The sky was falling and streaked with blood
I heard you calling me then you disappeared into the dust
Up the stairs, into the fire
Up the stairs, into the fire
I need your kiss, but love and duty called you someplace higher
Somewhere up the stairs into the fire

May your strength give us strength
May your faith give us faith
May your hope give us hope
May your love give us love

–“Into the Fire” by Bruce Springsteen, on the album “The Rising”

On September 11, 2001, I was watching a movie. “Primary Colors.” I was smoking cigarettes and ironing my clothes, planning to go in the office late and wait out the day until 7:30 p.m., when the polls closed. That day was Cincinnati’s Mayoral primary. They say if you are a good campaign manager, you don’t have much to do on Election Day.  I wasn’t a good campaign manager, but I also wasn’t in any hurry to get going on a day that I knew would be very long. Around 9, I called the Mayor’s Office to see what was up, like I usually did. And that’s when I heard. I was driving on 9th Street, in view of City Hall, when one of the World Trade Center towers fell. The rest of the day was a blur, culminating with a surreal evening at the Board of Elections watching President Bush on one TV and the election returns on another.

Like everyone else, I’m unsettled at the fact it has been 10 years already. In some ways, I’m disappointed in what’s happened since then, and in some ways I’m incredibly hopeful. I’m grateful for all those who have given their lives to keep us safe, and to all those who toil day in and day out in the difficult public service and government jobs that we too often take for granted. And on Tuesday, when I fly to DC, I won’t huff and puff when I go through security. I’ll probably say thanks. There are many more words in my heart as I’ve reflected on this anniversary that we all wish wasn’t, but my words would be entirely inadequate. So I’ll talk about a book.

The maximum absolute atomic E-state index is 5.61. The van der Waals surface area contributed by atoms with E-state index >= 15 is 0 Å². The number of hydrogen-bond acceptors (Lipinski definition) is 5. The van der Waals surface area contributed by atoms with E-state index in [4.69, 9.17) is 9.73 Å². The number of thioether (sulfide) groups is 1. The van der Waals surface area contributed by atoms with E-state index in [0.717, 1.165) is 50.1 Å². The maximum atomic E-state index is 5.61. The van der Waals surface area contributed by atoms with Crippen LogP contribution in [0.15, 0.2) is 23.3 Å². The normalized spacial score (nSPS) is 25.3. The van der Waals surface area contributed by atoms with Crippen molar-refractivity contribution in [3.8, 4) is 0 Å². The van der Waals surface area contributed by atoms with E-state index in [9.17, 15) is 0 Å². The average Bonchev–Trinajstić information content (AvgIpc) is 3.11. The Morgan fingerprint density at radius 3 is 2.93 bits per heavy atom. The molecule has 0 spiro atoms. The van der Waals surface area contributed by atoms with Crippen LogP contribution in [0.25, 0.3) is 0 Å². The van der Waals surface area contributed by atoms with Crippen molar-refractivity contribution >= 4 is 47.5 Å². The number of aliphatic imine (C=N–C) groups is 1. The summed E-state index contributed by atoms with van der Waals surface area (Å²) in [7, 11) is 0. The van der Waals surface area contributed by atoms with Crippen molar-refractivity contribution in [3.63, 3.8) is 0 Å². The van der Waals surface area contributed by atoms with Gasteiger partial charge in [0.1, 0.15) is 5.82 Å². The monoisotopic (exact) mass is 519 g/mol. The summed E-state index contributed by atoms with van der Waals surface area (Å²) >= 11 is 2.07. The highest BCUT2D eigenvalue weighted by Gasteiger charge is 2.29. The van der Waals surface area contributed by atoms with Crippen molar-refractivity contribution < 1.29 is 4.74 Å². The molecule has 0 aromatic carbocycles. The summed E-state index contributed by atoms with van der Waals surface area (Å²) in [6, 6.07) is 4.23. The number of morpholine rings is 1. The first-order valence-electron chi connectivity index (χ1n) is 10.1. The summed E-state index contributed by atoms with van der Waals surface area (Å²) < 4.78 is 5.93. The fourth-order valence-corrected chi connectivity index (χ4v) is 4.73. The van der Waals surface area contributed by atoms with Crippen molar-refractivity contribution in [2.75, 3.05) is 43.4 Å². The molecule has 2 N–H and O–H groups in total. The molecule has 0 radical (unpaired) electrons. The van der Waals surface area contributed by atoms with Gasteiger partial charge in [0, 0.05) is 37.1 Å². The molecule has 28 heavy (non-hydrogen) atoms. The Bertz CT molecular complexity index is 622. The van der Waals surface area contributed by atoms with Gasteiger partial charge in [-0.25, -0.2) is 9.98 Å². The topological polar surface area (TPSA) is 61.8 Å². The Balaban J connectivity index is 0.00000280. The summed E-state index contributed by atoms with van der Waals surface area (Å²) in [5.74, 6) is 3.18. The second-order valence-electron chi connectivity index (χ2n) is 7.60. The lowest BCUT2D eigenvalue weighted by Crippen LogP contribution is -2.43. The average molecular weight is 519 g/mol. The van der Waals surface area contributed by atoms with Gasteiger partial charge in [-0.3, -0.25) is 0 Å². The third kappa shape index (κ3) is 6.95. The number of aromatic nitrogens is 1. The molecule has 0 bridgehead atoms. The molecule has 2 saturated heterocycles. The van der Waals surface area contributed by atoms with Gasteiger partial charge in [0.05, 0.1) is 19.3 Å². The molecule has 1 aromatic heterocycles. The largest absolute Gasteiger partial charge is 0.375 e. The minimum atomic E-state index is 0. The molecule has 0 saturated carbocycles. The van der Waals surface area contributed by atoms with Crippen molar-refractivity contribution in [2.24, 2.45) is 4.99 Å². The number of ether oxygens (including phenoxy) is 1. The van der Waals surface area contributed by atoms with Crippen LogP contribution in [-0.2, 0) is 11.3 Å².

“The Looming Tower” is a book I’ve wanted to read for some time, especially given the reviews from commentators and newsmen and women that I respect. The author, Lawrence Wright, has appeared with thoughtful commentary on “Morning Joe” several times, and he won the Pulitzer for this book, so it’s been in my queue for a while. When I finished it, I knew I should have read it the day it was published.

After reading it, I can’t help but be so frustrated by our ignorance on September 10th, 2001. Wright’s book is a description of the rise of Osama bin Laden, Ayman al-Zawahiri, al-Qaeda and the Taliban. It’s a window into the fundamentalist worldviews of extremists in Somalia, Sudan, Yemen, Saudi Arabia, Afghanistan, and the tribal countries and regions that we thought didn’t affect us. Something so foreign and unknown to us percolated in a region we didn’t understand and attacked us from a cave. We talk about a global society, but as a country, we had made no effort to understand it, and we probably still don’t. “Looming Tower” is a lesson in ignoring what is happening outside of our borders.